FOOD & DRINK
06/21/2017 06:01 am ET Updated Oct 23, 2017

How And Why We Should Be Eating More Vegetables For Breakfast

Let's catch up with the rest of the world.

We’re here with a friendly reminder: the average person is supposed to eat two and a half to three cups of vegetables a day, according to My Plate.  

For some people, that’s an easy feat. For others, hitting that goal can be little trickier. Here’s the easiest way to reach that vegetable recommendation without any trouble: start first thing in the morning.

Most American breakfast options are loaded with sugar ― like our beloved maple-syrup topped pancakes and even our breakfast cereals. And sugar, as most of us know, does not provide us with any nutritional value. In fact, it can cause or contribute to anxiety. Who wants to start the day off like that?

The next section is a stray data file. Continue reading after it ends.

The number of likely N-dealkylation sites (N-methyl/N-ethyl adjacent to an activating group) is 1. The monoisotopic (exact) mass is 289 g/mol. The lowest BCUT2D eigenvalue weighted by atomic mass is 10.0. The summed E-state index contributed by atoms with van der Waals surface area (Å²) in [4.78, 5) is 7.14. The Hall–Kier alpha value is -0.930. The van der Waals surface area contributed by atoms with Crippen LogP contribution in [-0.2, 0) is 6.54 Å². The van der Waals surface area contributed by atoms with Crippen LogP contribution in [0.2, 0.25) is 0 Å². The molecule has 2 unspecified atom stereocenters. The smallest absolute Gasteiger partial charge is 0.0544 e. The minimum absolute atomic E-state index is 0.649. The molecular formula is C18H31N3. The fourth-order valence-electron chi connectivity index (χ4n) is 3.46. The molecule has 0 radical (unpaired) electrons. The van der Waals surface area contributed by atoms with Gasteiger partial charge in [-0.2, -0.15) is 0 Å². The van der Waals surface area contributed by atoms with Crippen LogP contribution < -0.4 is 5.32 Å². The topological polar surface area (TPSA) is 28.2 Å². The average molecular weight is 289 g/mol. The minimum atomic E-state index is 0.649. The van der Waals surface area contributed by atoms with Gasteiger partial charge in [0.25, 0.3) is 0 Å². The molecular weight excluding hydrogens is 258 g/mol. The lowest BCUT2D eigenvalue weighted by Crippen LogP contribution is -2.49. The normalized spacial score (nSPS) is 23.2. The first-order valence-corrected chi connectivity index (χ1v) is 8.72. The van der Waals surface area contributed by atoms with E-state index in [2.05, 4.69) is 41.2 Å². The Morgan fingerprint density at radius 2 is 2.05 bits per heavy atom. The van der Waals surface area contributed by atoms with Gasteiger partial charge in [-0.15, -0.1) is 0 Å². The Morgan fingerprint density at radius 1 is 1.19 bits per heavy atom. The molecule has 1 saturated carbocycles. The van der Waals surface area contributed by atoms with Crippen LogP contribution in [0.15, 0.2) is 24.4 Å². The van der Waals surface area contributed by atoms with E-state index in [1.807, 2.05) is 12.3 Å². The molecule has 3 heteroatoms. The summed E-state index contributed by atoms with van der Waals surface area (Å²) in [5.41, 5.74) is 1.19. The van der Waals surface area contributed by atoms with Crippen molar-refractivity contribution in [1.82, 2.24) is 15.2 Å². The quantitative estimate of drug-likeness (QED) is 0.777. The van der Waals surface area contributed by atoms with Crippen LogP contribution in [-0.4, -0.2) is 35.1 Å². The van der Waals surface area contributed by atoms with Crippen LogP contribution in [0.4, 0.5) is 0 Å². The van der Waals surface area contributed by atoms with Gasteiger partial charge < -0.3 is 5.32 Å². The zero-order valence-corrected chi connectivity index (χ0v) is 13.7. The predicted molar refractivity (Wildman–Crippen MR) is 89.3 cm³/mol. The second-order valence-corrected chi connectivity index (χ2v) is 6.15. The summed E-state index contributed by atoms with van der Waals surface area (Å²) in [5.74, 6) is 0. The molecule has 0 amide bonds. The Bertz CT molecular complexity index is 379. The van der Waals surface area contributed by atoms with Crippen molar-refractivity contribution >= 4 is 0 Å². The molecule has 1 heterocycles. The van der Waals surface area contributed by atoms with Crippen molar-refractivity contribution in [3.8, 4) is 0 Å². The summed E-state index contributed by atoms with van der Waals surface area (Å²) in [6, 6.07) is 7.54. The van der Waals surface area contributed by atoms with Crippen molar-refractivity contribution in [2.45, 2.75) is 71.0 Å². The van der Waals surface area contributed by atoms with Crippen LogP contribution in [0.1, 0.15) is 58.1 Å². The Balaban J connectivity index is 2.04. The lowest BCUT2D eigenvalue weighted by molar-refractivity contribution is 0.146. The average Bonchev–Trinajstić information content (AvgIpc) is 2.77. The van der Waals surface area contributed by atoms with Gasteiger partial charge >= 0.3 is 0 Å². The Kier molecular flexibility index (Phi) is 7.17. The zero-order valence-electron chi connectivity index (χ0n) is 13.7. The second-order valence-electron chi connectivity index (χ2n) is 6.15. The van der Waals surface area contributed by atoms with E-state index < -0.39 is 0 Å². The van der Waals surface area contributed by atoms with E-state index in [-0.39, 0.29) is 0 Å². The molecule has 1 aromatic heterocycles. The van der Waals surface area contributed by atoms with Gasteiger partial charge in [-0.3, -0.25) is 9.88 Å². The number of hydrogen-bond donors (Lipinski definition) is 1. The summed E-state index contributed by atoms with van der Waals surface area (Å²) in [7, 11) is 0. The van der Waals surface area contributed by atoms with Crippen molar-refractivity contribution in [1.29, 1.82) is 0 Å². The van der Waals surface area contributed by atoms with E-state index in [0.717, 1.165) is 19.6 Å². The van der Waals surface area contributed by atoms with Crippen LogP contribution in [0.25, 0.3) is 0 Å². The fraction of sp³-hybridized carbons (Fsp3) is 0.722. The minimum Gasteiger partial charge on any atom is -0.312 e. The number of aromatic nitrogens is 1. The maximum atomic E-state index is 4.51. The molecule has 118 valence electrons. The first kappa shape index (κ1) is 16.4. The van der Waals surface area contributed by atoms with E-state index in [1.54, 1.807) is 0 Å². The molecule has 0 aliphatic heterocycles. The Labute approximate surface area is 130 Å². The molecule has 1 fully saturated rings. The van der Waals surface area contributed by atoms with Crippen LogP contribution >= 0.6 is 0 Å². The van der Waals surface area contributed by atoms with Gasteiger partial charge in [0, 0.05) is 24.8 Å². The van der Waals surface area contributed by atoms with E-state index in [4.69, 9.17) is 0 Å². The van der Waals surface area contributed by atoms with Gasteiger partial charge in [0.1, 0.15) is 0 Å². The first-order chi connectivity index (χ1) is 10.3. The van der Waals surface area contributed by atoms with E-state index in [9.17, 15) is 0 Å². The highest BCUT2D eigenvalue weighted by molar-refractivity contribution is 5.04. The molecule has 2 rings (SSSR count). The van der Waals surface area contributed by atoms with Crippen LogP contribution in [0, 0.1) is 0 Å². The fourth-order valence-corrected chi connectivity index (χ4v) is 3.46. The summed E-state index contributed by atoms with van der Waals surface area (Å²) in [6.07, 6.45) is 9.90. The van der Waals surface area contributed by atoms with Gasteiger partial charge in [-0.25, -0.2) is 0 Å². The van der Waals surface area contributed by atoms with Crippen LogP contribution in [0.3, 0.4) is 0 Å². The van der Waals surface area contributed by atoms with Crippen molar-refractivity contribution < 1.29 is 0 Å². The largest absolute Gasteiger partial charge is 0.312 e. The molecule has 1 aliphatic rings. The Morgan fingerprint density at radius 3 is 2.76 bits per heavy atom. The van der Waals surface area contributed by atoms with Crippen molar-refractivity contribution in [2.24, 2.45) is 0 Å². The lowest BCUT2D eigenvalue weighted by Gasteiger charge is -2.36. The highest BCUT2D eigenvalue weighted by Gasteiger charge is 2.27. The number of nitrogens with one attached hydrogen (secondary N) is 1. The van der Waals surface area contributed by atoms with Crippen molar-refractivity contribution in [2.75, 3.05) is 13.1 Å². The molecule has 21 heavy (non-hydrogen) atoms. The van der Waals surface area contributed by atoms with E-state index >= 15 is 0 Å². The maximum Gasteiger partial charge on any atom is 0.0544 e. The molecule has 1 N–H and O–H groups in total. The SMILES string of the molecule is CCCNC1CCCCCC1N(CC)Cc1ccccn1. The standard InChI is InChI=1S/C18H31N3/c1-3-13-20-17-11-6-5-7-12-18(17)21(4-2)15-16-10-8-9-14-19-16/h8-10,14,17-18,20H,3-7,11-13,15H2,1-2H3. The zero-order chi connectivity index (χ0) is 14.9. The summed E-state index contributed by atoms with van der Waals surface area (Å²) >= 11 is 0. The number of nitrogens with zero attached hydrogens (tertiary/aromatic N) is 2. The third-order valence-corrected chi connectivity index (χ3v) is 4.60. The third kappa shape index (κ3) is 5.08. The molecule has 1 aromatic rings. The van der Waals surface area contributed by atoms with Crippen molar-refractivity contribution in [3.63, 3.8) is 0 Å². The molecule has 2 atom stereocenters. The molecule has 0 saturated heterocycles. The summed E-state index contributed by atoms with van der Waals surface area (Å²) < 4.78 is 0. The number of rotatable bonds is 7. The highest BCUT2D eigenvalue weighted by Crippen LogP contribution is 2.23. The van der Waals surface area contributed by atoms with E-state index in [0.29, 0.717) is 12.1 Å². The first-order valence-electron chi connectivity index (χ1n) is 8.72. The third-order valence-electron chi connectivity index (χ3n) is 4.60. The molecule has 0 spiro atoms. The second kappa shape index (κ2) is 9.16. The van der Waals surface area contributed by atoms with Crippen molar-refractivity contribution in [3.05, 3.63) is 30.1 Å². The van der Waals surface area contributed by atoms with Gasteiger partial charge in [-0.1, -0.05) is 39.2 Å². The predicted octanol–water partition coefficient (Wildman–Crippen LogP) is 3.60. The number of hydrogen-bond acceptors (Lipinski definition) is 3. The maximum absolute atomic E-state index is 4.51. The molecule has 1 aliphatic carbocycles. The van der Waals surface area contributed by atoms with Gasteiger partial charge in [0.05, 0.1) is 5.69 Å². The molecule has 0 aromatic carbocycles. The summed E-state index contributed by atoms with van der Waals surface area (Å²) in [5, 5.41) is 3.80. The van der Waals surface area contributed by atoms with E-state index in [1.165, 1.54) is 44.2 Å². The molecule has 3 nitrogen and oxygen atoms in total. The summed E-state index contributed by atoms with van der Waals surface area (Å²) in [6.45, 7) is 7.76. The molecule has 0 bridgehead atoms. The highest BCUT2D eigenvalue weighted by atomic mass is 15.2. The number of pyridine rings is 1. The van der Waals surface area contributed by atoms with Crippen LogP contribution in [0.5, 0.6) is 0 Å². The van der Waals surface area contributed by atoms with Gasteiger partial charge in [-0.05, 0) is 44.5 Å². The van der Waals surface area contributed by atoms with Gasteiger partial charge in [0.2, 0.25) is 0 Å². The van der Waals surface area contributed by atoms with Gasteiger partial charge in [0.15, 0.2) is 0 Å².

The American Heart Association recommends women consume no more than 100 calories daily from refined sugar, 150 calories for men. If you drink one medium Caramel Swirl Frozen Dunkin’ Coffee with Cream, which has 129g sugar, you’re already getting over 500 calories from sugar. So if you’re starting your day that way, you’re already off to a bad start.

Considering the fact that only nine percent of Americans eat enough vegetables, it’s time we all got serious about upping our veggie intake. If you add vegetables to your breakfast, you can get a jumpstart on the day. And it’s easy enough to do, too, not to mention absolutely delicious.

Other cultures around the world incorporate vegetables as a regular part of their morning meal. Turkey regularly eats cucumbers, tomatoes and olives in the morning. And Israel has a chopped vegetable salad at the breakfast table. There’s no reason America shouldn’t do the same.

Here are the recipes you need to get started:

CORRECTION: A previous version of this article miscalculated the calories from sugar for the Dunkin’ Donuts coffee drink as 32.25 calories; the correct figure is over 500.

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